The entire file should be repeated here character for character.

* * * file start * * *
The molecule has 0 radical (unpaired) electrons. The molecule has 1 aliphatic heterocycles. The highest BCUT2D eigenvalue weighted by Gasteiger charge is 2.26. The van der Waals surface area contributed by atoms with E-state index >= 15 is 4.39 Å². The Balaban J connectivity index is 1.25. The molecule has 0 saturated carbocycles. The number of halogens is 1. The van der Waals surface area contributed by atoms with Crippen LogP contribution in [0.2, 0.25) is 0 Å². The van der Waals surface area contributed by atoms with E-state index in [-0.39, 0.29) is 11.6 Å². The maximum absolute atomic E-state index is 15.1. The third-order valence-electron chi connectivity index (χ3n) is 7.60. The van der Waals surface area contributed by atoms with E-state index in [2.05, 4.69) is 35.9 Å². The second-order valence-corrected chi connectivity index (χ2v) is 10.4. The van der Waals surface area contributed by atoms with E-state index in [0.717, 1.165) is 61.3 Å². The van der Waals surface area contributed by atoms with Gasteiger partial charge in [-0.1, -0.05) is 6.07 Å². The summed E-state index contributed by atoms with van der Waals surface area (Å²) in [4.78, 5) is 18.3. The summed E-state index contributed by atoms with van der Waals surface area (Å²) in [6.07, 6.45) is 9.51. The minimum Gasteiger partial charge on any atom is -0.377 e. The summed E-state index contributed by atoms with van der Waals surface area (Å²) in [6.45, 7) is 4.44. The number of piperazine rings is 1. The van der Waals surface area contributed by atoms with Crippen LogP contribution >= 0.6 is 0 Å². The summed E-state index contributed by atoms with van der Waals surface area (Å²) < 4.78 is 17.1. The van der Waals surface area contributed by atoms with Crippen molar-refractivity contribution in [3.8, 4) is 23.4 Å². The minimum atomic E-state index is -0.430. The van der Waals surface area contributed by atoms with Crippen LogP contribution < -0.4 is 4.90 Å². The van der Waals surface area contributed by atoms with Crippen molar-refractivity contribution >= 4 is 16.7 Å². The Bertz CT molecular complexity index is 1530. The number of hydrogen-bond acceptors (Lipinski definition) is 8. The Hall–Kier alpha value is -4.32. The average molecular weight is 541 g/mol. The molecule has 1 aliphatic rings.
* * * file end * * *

The molecule has 0 radical (unpaired) electrons. The molecule has 1 aliphatic heterocycles. The highest BCUT2D eigenvalue weighted by Gasteiger charge is 2.26. The van der Waals surface area contributed by atoms with E-state index >= 15 is 4.39 Å². The Balaban J connectivity index is 1.25. The molecule has 0 saturated carbocycles. The number of halogens is 1. The van der Waals surface area contributed by atoms with Crippen LogP contribution in [0.2, 0.25) is 0 Å². The van der Waals surface area contributed by atoms with E-state index in [-0.39, 0.29) is 11.6 Å². The maximum absolute atomic E-state index is 15.1. The third-order valence-electron chi connectivity index (χ3n) is 7.60. The van der Waals surface area contributed by atoms with E-state index in [2.05, 4.69) is 35.9 Å². The second-order valence-corrected chi connectivity index (χ2v) is 10.4. The van der Waals surface area contributed by atoms with E-state index in [0.717, 1.165) is 61.3 Å². The van der Waals surface area contributed by atoms with Gasteiger partial charge in [-0.1, -0.05) is 6.07 Å². The summed E-state index contributed by atoms with van der Waals surface area (Å²) in [4.78, 5) is 18.3. The summed E-state index contributed by atoms with van der Waals surface area (Å²) in [6.07, 6.45) is 9.51. The minimum Gasteiger partial charge on any atom is -0.377 e. The summed E-state index contributed by atoms with van der Waals surface area (Å²) in [6.45, 7) is 4.44. The number of piperazine rings is 1. The van der Waals surface area contributed by atoms with Crippen LogP contribution >= 0.6 is 0 Å². The summed E-state index contributed by atoms with van der Waals surface area (Å²) < 4.78 is 17.1. The van der Waals surface area contributed by atoms with Crippen molar-refractivity contribution in [3.8, 4) is 23.4 Å². The minimum atomic E-state index is -0.430. The van der Waals surface area contributed by atoms with Crippen LogP contribution < -0.4 is 4.90 Å². The van der Waals surface area contributed by atoms with Crippen molar-refractivity contribution >= 4 is 16.7 Å². The Bertz CT molecular complexity index is 1530. The number of hydrogen-bond acceptors (Lipinski definition) is 8. The Hall–Kier alpha value is -4.32. The average molecular weight is 541 g/mol. The molecule has 1 aliphatic rings.